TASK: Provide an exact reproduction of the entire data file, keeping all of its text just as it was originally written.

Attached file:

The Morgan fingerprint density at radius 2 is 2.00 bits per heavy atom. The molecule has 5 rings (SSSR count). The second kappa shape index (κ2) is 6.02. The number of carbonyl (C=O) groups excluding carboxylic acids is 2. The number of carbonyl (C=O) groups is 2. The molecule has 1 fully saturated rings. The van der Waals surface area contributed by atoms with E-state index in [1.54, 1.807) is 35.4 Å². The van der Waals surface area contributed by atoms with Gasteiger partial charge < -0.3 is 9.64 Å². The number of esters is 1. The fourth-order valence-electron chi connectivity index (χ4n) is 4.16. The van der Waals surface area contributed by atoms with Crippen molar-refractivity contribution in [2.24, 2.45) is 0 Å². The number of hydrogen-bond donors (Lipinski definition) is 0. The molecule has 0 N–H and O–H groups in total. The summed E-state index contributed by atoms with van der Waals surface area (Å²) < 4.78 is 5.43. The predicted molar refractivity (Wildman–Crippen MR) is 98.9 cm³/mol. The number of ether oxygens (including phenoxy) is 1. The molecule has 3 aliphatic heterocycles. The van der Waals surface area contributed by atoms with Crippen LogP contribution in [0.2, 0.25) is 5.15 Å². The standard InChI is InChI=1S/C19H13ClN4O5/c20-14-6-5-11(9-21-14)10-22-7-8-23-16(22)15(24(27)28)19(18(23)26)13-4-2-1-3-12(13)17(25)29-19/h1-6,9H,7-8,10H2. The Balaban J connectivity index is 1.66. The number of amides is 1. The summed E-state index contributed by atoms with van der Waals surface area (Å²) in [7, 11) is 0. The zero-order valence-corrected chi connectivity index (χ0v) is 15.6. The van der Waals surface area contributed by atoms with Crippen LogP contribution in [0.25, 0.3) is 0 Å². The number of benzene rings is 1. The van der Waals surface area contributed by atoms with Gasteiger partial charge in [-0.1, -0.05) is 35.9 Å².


The Morgan fingerprint density at radius 2 is 2.00 bits per heavy atom. The molecule has 5 rings (SSSR count). The second kappa shape index (κ2) is 6.02. The number of carbonyl (C=O) groups excluding carboxylic acids is 2. The number of carbonyl (C=O) groups is 2. The molecule has 1 fully saturated rings. The van der Waals surface area contributed by atoms with E-state index in [1.54, 1.807) is 35.4 Å². The van der Waals surface area contributed by atoms with Gasteiger partial charge < -0.3 is 9.64 Å². The number of esters is 1. The fourth-order valence-electron chi connectivity index (χ4n) is 4.16. The van der Waals surface area contributed by atoms with Crippen molar-refractivity contribution in [2.24, 2.45) is 0 Å². The number of hydrogen-bond donors (Lipinski definition) is 0. The molecule has 0 N–H and O–H groups in total. The summed E-state index contributed by atoms with van der Waals surface area (Å²) < 4.78 is 5.43. The predicted molar refractivity (Wildman–Crippen MR) is 98.9 cm³/mol. The number of ether oxygens (including phenoxy) is 1. The molecule has 3 aliphatic heterocycles. The van der Waals surface area contributed by atoms with Crippen LogP contribution in [0.2, 0.25) is 5.15 Å². The standard InChI is InChI=1S/C19H13ClN4O5/c20-14-6-5-11(9-21-14)10-22-7-8-23-16(22)15(24(27)28)19(18(23)26)13-4-2-1-3-12(13)17(25)29-19/h1-6,9H,7-8,10H2. The Balaban J connectivity index is 1.66. The number of amides is 1. The summed E-state index contributed by atoms with van der Waals surface area (Å²) in [7, 11) is 0. The zero-order valence-corrected chi connectivity index (χ0v) is 15.6. The van der Waals surface area contributed by atoms with Crippen LogP contribution in [0.25, 0.3) is 0 Å². The number of benzene rings is 1. The van der Waals surface area contributed by atoms with Gasteiger partial charge in [-0.1, -0.05) is 35.9 Å².